Watervliet Upper Burying Grounds (Defunct)

Watervliet, Albany County, New York, USA
Memorials 6 added

Search Watervliet Upper Burying Grounds (Defunct):

"Persons in search of ancient landmarks are advised to take half a day and force their way through the shrubs, trees, weeds and long grass that overrun the plat known as the old village burial-ground. Many of the cities of the East have their old cemeteries; Watervliet has two, and one, north and west [i.e. northwest] of the city, deserves attention. Twelve acres are the size of the upper burial-ground, where half a century ago residents were laid away in their final resting-place.
"The history of the burial-ground is clothed in uncertainty. A search of the oldest papers on file reveals no record as to who laid out the cemetery. There are legends to account for the cemetery, but few records. Inscriptions on the stones indicate that the cemetery was in the height of its use about 1850. The following stones stand out in the tangle of underbrush: Thomas Bachelor, died 1850. Oliver E., son of J. H. and Sarah A. Stiles. Teresa, wife of Lorenzo Helm, died 1858. Mary Delia, daughter of Francis and Abigail Disabelle, died 1847. There is also a stone to the memory of Henry Shoemaker, Company H, Twenty-ninth New York Infantry, who died December 14, 1879.
"Who owns the cemetery? Has the city of Watervliet title to the property? Is it a fact that these dozen acres are owned by private parties and that the city is only allowed on the property as a matter of courtesy? Interments have been made in the old burial-ground up to within a short period. Of late it has been used entirely for the burial of the unknown dead—a potter's field. Here and there one may see the evidence of newly made graves, where some unknown person has been laid away by the order of the Coroner or other official.
"The cemetery presents a pitiable sight to one who regards such a place as sacred. If there ever was a fence around the property the last evidences of it have passed into decay. In places fences have been erected around family plats, but these fences are down. Gravestones are flat, some are covered with dirt and it is impossible to distinguish the names inscribed. The road to the place is up a steep hill and the paths in the cemetery are impassable for small trees and bushes. Occasionally one finds a beautiful flowering shrub, and wild roses abound, the successors, probably, of stately bushes that were set out many years ago to mark a burial plat. [...]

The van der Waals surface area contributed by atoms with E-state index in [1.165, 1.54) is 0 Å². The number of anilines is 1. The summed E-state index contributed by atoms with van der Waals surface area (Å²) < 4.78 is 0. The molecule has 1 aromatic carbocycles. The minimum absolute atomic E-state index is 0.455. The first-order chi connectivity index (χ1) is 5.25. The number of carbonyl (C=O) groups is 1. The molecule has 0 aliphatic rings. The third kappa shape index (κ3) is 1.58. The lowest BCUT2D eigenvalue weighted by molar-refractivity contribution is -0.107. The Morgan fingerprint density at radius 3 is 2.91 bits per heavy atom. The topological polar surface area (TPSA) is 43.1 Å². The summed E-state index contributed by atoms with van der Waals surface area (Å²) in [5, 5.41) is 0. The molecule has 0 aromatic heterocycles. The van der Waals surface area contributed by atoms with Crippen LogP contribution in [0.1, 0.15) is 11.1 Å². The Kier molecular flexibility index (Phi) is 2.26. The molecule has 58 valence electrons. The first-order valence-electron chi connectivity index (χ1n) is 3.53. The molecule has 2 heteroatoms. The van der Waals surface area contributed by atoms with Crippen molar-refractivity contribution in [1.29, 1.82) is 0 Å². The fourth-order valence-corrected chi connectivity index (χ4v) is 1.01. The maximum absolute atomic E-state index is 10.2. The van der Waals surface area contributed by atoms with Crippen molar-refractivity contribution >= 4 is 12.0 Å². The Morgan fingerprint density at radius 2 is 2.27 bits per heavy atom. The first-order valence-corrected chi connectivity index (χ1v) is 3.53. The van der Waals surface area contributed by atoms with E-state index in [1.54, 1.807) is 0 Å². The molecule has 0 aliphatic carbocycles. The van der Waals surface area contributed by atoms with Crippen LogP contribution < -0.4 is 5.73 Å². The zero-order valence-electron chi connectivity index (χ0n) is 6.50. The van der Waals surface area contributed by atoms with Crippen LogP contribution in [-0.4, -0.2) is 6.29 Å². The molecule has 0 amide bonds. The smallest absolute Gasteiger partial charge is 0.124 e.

"The new state road [New York State Route 2] at the head of West Nineteenth Street winds around the cemetery property, but the person riding along the road has no means of knowing that a cemetery is nearby. [...]
"There are hundreds who have lived in the city all their lives who could not find the uptown burial-ground without a guide."
"Watervliet; The Quest of the Landmark—Cemetery in Pitiable Shape." Troy Times. July 24, 1913: 6 cols 1-2.

"Residents and nearby property owners complain because the land once used for the burial of distinguished people is now used as a Potter's Field. At one time the town of Colonie used the old village cemetery as a Potter's Field until the city officials put a stop to this.
"The cemetery is now grown up in weeds and bushes. It was laid out in 1832 during the cholera epidemic that swept this country. The cholera reached New York state from Canada. In the early years of the nineteenth century emigrants from Europe and Great Britain landed in Quebec and made their way to this section. Peter A. Rogers recalled reading in The New York Herald some years ago a review of the cholera epidemic, and the article stated that the first death from the dread disease occurred in the village of West Troy, where a man on his way from Quebec to New York city, was stricken. This man was buried in the old corporation burial-ground. [...]
"Where the village of West Troy acquired the title to the land is shrouded in mystery. Older residents cannot shed any light on the subject of the purchase or gift of the property. James Bortle said that in 1832, when the cemetery was established, land was cheap, and perhaps some one gave the land to the village. The village, of West Troy, however, was not incorporated until four years after the old cemetery was established."
"The Old Cemetery; Its History and Its Future—Must Make Way for the Growth of the Living." Troy Times. September 26, 1913: 9 cols 3-4.

GPS Coordinates: 42.73973, -73.71745

  • Added: 12 Jul 2014
  • Find A Grave Cemetery: #2546904